Sure, you understand the subjectivity of knowledge but you desire an anchor, but gee, what a bizarre anchor.

(2) Failed: Looks I guess you are an inclusivist, not a pluralist.

(3) Failed: Seems you hold a "Well, sure, there may SEEM to be problems but God will clear that all up if we pray. Meanwhile, lets just realize the Bible is "precious" [arghhhh !]

(4) Failed: I want my cake and eat it too. OK, the virgin-birth does not make sense, but I won't reject it. [Read: I still want to stay buddy-buddy with all you who buy this stuff and keep my bible "precious".]

(5) Failed: You believe !

Unfortunately you fail miserably at being a Liberal Christian. (yes, my bias is that I prefer true liberal Christians), You may want to sound liberal and talk cool and make friends with us non-believing type, but you still sing from the same Hymnbook, it seems. Or am I missing something.

Sure, your 10/31/2008 post explains that all you mean by liberal is:
a) some abortions are OK
b) women can have a role in the church
c) war should not be justified by religion
d) it is OK for Christians to be Democrats

Yeah, to conservative fundamentalists, these 4 apples may be gateway beliefs to full blown liberalism. To me you sound like a conservative democrat Christian who wants to flirt with the word "liberal" in a rebellious adolescent way but doesn't really mean it accept in the political sense. But then I guess you confess that you are politically liberal but theologically liberal.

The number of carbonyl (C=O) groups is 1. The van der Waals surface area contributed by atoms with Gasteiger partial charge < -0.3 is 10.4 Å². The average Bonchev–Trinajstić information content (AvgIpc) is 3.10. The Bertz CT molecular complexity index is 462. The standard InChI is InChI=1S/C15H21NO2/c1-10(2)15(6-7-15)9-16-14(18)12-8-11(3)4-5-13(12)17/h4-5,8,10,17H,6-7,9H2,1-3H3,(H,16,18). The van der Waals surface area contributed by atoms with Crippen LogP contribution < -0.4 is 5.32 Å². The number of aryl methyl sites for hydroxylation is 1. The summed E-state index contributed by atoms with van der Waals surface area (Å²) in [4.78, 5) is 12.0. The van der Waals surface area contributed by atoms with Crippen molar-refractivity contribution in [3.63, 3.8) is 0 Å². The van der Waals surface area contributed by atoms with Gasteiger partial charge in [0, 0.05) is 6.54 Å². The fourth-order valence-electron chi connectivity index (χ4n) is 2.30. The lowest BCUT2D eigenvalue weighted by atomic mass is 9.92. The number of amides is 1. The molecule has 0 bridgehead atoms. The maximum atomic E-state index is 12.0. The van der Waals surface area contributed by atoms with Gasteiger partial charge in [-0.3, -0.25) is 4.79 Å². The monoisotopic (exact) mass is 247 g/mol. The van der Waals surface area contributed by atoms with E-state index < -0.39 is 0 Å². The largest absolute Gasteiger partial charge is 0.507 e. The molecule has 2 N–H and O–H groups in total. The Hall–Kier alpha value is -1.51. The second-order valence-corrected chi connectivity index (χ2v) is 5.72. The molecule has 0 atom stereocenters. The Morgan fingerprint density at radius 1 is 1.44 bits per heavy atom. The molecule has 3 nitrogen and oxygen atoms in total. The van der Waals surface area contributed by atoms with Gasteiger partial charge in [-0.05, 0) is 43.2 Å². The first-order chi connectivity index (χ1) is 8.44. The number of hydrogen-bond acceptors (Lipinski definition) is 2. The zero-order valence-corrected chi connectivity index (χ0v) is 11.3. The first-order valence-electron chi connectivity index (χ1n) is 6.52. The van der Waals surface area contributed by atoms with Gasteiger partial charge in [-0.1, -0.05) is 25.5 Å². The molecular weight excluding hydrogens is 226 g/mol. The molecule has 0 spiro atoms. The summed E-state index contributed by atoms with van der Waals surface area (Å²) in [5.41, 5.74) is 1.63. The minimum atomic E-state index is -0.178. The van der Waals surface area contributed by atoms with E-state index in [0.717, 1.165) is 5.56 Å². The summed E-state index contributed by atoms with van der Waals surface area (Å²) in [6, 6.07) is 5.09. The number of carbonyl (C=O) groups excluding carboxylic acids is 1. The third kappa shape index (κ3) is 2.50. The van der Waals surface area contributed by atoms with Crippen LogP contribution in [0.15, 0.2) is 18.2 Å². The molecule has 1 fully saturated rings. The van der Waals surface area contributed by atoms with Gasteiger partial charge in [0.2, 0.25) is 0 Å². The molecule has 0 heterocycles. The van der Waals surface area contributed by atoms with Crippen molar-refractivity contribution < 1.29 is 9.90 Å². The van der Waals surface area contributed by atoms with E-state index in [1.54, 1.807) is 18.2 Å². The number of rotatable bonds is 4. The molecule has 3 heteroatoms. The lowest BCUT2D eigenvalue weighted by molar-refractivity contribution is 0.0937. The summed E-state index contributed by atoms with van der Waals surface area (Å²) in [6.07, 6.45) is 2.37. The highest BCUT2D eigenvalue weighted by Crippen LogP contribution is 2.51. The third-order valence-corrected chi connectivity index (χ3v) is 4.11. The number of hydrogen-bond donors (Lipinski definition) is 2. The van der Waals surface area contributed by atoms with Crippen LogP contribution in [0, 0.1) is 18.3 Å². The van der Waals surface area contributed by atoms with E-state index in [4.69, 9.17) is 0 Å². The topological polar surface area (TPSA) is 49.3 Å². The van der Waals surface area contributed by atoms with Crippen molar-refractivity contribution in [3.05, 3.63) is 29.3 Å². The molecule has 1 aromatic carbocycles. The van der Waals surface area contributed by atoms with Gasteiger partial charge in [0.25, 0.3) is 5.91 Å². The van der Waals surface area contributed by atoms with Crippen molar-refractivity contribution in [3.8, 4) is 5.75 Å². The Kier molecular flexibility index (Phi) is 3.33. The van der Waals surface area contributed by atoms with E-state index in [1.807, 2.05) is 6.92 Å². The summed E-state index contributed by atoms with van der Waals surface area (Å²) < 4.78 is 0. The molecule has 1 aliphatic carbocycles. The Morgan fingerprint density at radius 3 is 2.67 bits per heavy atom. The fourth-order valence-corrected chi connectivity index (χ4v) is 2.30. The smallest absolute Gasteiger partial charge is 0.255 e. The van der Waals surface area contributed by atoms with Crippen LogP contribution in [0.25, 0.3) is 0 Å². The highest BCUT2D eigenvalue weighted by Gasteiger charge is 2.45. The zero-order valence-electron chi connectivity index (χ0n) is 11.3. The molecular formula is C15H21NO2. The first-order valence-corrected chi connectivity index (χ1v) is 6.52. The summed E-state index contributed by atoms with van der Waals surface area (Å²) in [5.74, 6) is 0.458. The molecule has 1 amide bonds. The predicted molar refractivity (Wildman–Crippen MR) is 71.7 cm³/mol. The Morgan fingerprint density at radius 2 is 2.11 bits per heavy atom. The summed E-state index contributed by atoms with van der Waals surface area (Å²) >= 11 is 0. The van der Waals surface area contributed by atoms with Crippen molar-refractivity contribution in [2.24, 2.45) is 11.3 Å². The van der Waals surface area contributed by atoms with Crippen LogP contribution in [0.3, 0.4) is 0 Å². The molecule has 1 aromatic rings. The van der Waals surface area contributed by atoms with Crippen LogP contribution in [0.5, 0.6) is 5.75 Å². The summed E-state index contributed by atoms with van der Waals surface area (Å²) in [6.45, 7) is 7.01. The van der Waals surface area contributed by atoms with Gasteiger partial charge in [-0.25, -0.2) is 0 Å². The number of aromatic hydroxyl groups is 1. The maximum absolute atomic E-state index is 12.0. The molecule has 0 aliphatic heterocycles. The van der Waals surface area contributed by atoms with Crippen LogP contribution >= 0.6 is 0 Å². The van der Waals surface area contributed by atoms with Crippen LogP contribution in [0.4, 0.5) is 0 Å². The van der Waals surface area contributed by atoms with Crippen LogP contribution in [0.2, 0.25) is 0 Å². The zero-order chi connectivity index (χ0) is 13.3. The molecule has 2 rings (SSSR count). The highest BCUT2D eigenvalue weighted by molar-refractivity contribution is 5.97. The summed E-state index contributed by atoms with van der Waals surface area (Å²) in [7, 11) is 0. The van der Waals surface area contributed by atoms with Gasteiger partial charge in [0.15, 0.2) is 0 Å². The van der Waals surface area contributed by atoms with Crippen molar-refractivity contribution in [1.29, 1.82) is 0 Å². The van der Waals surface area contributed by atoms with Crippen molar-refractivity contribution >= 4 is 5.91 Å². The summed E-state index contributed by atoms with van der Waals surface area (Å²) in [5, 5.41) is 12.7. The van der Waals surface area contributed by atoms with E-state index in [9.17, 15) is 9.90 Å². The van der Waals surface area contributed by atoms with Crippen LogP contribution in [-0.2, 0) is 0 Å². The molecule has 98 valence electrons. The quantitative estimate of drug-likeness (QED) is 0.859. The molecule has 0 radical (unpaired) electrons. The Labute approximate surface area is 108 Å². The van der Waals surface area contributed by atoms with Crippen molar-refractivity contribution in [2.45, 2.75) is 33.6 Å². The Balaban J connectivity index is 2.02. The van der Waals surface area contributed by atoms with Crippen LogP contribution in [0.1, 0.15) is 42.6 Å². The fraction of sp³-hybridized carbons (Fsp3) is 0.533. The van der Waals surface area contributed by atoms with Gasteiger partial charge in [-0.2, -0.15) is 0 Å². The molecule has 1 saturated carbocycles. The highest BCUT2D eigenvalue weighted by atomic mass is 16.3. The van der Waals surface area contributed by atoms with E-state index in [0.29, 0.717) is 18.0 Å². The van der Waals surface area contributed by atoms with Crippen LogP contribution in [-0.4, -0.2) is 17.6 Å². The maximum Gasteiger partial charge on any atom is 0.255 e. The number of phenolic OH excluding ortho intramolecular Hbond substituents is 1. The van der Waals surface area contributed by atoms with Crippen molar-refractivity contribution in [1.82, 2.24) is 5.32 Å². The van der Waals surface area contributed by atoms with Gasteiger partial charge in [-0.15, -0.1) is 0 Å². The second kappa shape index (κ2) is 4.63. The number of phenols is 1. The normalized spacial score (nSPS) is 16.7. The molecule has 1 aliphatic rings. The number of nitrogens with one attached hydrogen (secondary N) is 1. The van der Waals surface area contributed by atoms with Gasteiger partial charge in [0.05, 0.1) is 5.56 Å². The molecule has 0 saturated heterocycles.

So, I thought my pagan insights might assist in organizing your new treatise on the new Peter Walker.

You are a fun writer, btw, and I think George Fox is luck to have you. But I wonder, it must be hard, with all the peer pressure, not to collapse into conservatism. After all, the cognitive dissonance would be too painful otherwise. Also, how could you get a job after all that schooling if you did not swallow the right color pill?

I was in a playful writing mood, nothing meant offensive -- instead, I write knowing your strong confidence and flexibility and look forward to your reply.